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On any given night, you can find the RCMP breaking up fights outside of Cowboys and the dozen or so other bars around the Franklin Avenue strip in Fort McMurray. (Donald Weber/VII Network/Donald Weber/VII Network)
On any given night, you can find the RCMP breaking up fights outside of Cowboys and the dozen or so other bars around the Franklin Avenue strip in Fort McMurray. (Donald Weber/VII Network/Donald Weber/VII Network)

'The Fort Mac of 1979 is a distant memory' Add to ...

Since our inaugural Top 1000 issue in 1984, Report on Business magazine has been reporting on the highs and lows in business, from around the world. Some of the juiciest stories, however, were the ones we never reported. Read all 12 articles here.


Driving to the crest of the river valley above downtown Fort McMurray, I felt a mix of excitement and dread. It was late 2006, 27 years after my last visit to the Northern Alberta city. I knew much had changed -- I just didn’t know how profoundly.

I had come here for the first time in 1979, as a young reporter intrigued by the promise of hundreds of billions of barrels of oil locked in the sand around Fort Mac. It was the third-largest untapped reserve in the world, and it held the potential to change the energy game. At the time, there were only two mines actually producing anything up here, and they used quaint, Rube Goldberg–like contraptions called bucket wheels to get at the raw bitumen.

Even then, Fort Mac was a boom town, but still manageable, with 25,000 people. There was no sign yet of environmental activism; the climate change debate was still decades in the future. I had to work hard to find anything remotely scandalous, beyond a bunch of guys in a tavern drinking beer, hooting and hollering whenever a young woman walked by. Yet, the city’s mayor, Ted Mason–a straight-talking retired Mountie–told me then that the city was unprepared for the future deluge of workers who would come here as new projects came on stream.

It took a while, but by 2006, the future that Mason had envisioned had become reality. When I crested that hill, I found a city of 47,000 people struggling to accommodate tens of thousands of shadow residents flying in for short-term stints, plus massive influxes of workers from places like China and Latin America. (And everywhere, that distinctive Newfoundland accent, Fort Mac having possibly the largest concentration of Newfoundlanders outside St. John’s.) The new Fort Mac featured traffic jams on Highway 63 heading toward the mines, and lineups out the door at the downtown Tim Hortons–the busiest outlet in the entire chain.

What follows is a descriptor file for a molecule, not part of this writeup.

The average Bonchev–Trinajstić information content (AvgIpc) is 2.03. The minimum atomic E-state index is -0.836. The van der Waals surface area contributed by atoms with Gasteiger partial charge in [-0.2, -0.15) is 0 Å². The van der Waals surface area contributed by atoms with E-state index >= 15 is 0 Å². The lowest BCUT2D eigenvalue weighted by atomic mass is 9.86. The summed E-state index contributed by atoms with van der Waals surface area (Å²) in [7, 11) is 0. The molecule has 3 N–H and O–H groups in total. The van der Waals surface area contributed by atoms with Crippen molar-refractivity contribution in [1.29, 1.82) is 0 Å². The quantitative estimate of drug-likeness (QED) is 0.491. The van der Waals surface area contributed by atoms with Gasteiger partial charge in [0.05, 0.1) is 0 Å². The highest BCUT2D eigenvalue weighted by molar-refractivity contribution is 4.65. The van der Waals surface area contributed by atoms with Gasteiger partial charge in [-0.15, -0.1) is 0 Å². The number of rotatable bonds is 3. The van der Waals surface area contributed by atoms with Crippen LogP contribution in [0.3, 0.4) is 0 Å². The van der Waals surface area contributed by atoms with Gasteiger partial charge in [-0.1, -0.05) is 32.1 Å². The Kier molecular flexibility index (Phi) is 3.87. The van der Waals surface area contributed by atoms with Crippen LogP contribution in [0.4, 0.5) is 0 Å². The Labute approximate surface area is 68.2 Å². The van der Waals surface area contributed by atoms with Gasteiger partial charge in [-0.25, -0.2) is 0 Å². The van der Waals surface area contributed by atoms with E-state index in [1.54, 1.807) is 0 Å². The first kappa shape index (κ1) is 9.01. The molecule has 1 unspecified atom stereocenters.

And, of course, the mines: vast expanses where workers use shovels and trucks to claw away the earth with relentless efficiency (although new sites were using less obtrusive steam-assisted systems). In the oil companies’ offices hung maps dotted with planned or operating projects, as the oil sands generated half of Canada’s oil production–over a million barrels a day in 2006, close to two million now.

Just as Mason warned, the boom came with challenges. I would step outside my hotel at night and confront the social dislocation–lonely men dropping wads of cash in bars and in the Boomtown Casino and, on the streets outside, the sad entreaties of prostitutes. But I also found suburban-style subdivisions, with families making permanent homes in Fort Mac and urging investment in services for a liveable, sustainable place.

The Fort Mac of 1979 is a distant memory. Even with some planned projects facing severe cost challenges, the region continues to boom, and the debate rages between those who would expand the oil sands and those who would shut them down. In the future, when I come to the crest of that valley, what will I find–an industrial colossus or a shabby, declining monument to the age of oil?

Gordon Pitts has been a business writer in Canada for 36 years, with a mandate to cover economic change and the human stories behind that change.

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